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Collection, Preservation and Display of Old Lawn Mowers

Ransomes Marquis- difficulty starting

Hi everyone

I am a new member and have been renovating a Ransomes Marquis 4A which had stood in the garden of the house I lived in for at least 10 years. I have done the following:-

cleaned head and put on new head gasket but not removed or reground valves, removed and sharpened cylinder, stripped and cleaned/reassembled Amyl 379 carburettor, stripped and cleaned clutch, reattached clutch cable, purchased new/used throttle cable, replaced coil/points and condenser and reattached flywheel, purchased new/used pull starter which was missing, changed oil and new spark plug.


When I turn the engine over it shows no sign of firing. I have checked and there is a spark from the plug and the fuel is getting to the carburettor - float seems ok in the chamber but I am wondering if I need to fiddle with the mixture. Should I be giving it full choke, should the air intake cover be open/closed, and should I change the setting on the needle inserted into the mixture jet to get a better mixture (which stop should it be on)?

many thanks



wristpin Mon, 21/12/2020

Welcome to the club.

As a matter of course with an unknown F12 Sloper engine I would always do the valves but if you are happy with the compression we will assume that they are seating and the clearances are ok.

I think that your problem may be with the carburettor.  The air cleaner on your carb is not correct for the application; it should be an oil bath unit. Also it looks as though someone has done some modifications in the area where the carb clamps to the inlet manifold so the engine could be ingesting air and upsetting the air to fuel mixture.

If you take an aerosol of flammable carb cleaner and squirt it directly into the carb intake or even the manifold, and the engine fires, just briefully , it will prove the point. It will then be a matter of finding a correct carburettor or modifying yours to the correct configuration and specification.

richardM Tue, 22/12/2020

Thanks very much for your advice Wristspin.

I tried switching to my spare carburettor (also without oil bath but doesn't have manifold modidification) and no joy so no easy fix there but I take your point about the oil bath. I will try your cleaner spray tip and have sourced a correct carb with oil bath on ebay so will keep you posted.

wristpin Tue, 22/12/2020

Carburettors with the type of air filters in your original image are more usually found on two stroke engines so it’s possible that the jets may be incorrect for the Sloper . There are also Amal’s that look the same but have a different diameter venturi .  What is the 379 /xxx number stamped into your carbs adjacent to the manifold clamp ? From memory /121 is usual on a Sloper.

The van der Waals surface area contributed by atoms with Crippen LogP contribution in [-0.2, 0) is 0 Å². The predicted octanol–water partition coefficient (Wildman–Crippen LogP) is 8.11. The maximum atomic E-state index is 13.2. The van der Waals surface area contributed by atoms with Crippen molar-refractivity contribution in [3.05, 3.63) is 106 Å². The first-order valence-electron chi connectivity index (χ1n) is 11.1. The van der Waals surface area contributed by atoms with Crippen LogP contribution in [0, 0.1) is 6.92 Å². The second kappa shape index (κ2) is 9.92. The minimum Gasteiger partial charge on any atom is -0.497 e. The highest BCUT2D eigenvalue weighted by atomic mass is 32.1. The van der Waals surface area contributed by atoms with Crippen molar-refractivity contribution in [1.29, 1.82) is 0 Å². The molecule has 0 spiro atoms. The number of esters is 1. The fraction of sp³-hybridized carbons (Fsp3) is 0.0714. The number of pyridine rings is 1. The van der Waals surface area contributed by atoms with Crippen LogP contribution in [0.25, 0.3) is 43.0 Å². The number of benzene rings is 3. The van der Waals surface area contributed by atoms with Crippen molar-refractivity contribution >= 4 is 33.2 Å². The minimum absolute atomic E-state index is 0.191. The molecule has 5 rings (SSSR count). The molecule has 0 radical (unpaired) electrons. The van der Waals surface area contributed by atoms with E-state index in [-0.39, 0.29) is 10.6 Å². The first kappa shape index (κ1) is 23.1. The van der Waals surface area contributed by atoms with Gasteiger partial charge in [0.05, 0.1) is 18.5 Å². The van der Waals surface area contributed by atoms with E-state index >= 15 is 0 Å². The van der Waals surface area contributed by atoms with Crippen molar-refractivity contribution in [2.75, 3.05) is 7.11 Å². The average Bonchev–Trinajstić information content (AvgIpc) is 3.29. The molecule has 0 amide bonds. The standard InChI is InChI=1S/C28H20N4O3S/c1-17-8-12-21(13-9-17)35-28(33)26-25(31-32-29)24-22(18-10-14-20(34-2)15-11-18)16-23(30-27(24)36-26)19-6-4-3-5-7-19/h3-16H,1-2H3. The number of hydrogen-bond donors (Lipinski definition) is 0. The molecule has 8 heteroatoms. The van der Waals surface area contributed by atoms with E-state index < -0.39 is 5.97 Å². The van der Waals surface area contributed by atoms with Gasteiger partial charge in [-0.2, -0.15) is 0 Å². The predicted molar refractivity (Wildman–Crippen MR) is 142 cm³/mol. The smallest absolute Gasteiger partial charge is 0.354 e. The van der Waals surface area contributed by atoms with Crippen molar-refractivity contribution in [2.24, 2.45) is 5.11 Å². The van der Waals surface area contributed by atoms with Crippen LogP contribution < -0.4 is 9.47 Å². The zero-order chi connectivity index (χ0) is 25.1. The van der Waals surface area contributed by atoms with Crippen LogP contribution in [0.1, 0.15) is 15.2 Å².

richardM Wed, 23/12/2020

thats interesting

But both mine are 121's so should be ok from that point of view?

How do you get to the valves- I presume you need to take the cylinder head off?

wristpin Wed, 23/12/2020

Yes, head off. If you are careful / lucky you may get it off without destroying the head gasket. Then take the valve chest cover off.  Depending on the age of the engine the valves may be retained with pins through the stems or may have keyhole slots in the spring cups.

The job is easier done with the engine removed from the chassis.

Unless it is obviously low on compression, I would try the carb cleaner direct into the engine before going down the dismantling route.

Gaskets from Meetens or Jon at the Hailsham Mower Centre.


DJD Sat, 26/12/2020

Was the HT coil of the Siba type? I do remember looking after a few of these lovely sounding and easy to use heavy machines, a true idea of the cylinder compression is partly hidden by the heavy flywheel assisted start. Good compression is essential, even on old engines, removing the plug and putting your thumb over the hole if you haven't got a tester, is a good 'rule of thumb' test. Spark needs to be blue and some can easily be heard by younger folk, fresh fuel is a must. I think I have one of the tiny Amal carbs somewhere too.

The strangler on the air filter is the choke. These engines run on the tiniest amounts of fuel on tickover.

Can you hear a slight hissing noise? A head gasket will occasionally blow partly, but will lose most of compression.

richardM Wed, 30/12/2020

thanks DJD

I will look into your suggestions


DJD Sun, 03/01/2021

I managed to find my little Amal carb, I took some pics of it and will reproduce them here if it helps, maybe my main jet is different? A white plastic float used on mine too, so maybe a bit later than the brass type ones

Plastic carb


DJD Sun, 03/01/2021

I don't understand why the text I put in the boxes under the pics never appear? I forgot to note the numbers on the main jet sorry.

wristpin Sun, 03/01/2021

Have you tried the carb cleaner straight up the manifold? If you get even a single fire there you will at least know that the engine has the makings before you spend time on jet sizes etc.

richardM Thu, 21/01/2021


Have had a bit of a break from this but now back on the case.

I have now got a proper carburettor with oil bath etc but before fitting I have tried your trick with the carb cleaner and there was no sign of a fire up. So I am now assuming a compression problem and will take the head off the engine and explore further.......

DJD Thu, 21/01/2021

Excuse my interruption, but all carb. cleaners are not the same, can't be, some won't even begin to clean a carb. let alone get an engine to fire due to thinners etc content, the cheap ones are a con.

'Taryl fixes all' Youtube poster uses good quality stuff in the USA that he regularly starts many different engines with, when needed. I enjoy that site.